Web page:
Image provided by: University of Nebraska-Lincoln Libraries, Lincoln, NE
About Hesperian student / (Lincoln [Neb.]) 1872-1885 | View Entire Issue (Dec. 1, 1880)
U. -- . L
ny"??T!!?sffIw,-rT??r7..-, , .i , j i ww
i"-- flflM nwiii"! '
M.t.iii ijJU-H'UJt !"!!-
UvVirEMlSITX OF WEnilnlSK.il,
Lincoln, Nku., DkomMbeii 1, 1880.
JOSKIUI OI'KLT, rnop
Lato of tho MARSH HOUSE,
Cor 11 nnd P Sts.
LINCOLN, - - - NE1JRASKA.
J, .. IMIIOFF, Prop.
Good &a.vi'x,vKo(f.vff Qj?FjraTft'oaift
mid Suit Water Baths
in the Hotel. Rheuma
tism cured by Turkish
E. HAL LET,
Watchmaker, and Jeweler,
5 Jsi, P
O St., but. 10th and 11th, south hIHo.
Conservatory of ITusic
Established ly authority
ami under the sanction
of the Board oJ'Kcgcnts.
Instruction given in ft thorough and
systematic manner in all departments of
Tuition raJiRlnn from $0.00 815.00
gjta?-TUc Vocal Elementary Class Is fjiek to all
S. B. HOHMANN,
Wholennlt anil Itrlail Healer In
IMuts, "Wall Paper,
Window Shades, Lnco Curtains, Damask. &c,
ADAPTED F1WM PALADIL1IE.
The vii8o In which thin llowcr was dying,
By n lady's fun was shattered.
The blow scarce sot tho loaves a-flylnji,
Nor scarce the slightest echo started.
Hut the Haw ho lightly given,
Destroyed the crystal day by day,
And tho vase at last was riven,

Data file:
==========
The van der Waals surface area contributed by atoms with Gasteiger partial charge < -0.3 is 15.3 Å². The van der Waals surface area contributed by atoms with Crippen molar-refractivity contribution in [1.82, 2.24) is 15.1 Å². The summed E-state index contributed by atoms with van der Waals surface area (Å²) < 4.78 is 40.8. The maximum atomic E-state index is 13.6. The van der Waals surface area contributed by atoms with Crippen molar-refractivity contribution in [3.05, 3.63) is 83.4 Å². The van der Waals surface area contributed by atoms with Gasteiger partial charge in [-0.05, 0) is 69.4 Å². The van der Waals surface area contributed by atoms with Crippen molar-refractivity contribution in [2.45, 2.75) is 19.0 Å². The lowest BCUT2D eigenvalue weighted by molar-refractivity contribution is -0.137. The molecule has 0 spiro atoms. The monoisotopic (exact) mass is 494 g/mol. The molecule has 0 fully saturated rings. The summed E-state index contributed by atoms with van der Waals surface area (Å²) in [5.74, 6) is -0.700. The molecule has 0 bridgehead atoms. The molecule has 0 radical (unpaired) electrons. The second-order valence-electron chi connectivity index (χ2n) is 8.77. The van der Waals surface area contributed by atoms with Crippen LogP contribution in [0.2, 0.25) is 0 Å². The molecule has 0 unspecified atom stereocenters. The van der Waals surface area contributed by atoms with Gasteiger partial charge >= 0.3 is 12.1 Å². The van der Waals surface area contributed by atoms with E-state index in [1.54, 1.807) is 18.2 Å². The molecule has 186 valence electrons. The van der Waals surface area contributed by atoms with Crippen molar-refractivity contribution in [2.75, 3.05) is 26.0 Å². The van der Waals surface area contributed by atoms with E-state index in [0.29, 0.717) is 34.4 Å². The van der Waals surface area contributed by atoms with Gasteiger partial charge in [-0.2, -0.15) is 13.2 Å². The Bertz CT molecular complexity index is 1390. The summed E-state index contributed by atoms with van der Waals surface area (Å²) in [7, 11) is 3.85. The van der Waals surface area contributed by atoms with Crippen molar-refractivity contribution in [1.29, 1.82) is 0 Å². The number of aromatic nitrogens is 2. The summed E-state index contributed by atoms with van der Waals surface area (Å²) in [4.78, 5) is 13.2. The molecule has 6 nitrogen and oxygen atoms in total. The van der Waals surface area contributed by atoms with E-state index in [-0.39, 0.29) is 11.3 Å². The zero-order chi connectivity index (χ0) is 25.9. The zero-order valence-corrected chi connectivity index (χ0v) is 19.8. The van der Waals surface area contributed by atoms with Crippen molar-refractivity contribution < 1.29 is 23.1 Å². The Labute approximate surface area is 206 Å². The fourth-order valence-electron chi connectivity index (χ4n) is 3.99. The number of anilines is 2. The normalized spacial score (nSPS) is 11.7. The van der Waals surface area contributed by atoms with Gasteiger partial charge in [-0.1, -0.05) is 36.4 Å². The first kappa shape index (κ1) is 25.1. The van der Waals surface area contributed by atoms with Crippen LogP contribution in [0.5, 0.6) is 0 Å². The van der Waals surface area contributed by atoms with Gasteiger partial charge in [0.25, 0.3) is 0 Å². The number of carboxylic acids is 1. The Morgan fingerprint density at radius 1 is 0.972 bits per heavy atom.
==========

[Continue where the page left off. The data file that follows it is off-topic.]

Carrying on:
No less surely fronf delay.
Drop by drop has flown the water,
The frauranco of Iho llowcr Is gone;
No one now can doubt tho matter
'TIs broken, touch It not, but mourn.
TIs thus the band ono loves, if caroless,
May wound the heart which chciishcs.
Through all tho heart tho bread will pass,
The flower of love soon perishes.
To all tho world it seems unhurt,
lly it alone its pain 1h borne.
Uh wound so lino, profound, is wept.
'Tis broken, touch it not but mourn.
A FAULT OF TODAY.
No. 23 East.O St,
- " i y
HE nineteenth century is an era of
progression. Science, literature,
art, and civilization in gonoinl are mak
ing gigantic sti ides, whoso benefits will
be felt throughout the future. But still there
is room for improvement. Even yet vi
cannot conlenledjy fold our.. hands and
say to every one who suggests a reform
"You arc bu'.a chronic grumbler; iho world
is good enough." For this is not truo
and among the many remaining faults is
one in particular that ought to he and can
Just now the world tends toward a pe.
collar kiiul of cynicism. It is no longer
fashionahle to be enthusiastic. So extrav
agant an expenditure ot feeling is styled
fanaticism ; and he who presumes to fol
low any object with y.oul rather than lan
guid self satisfied stolidity is stigmatized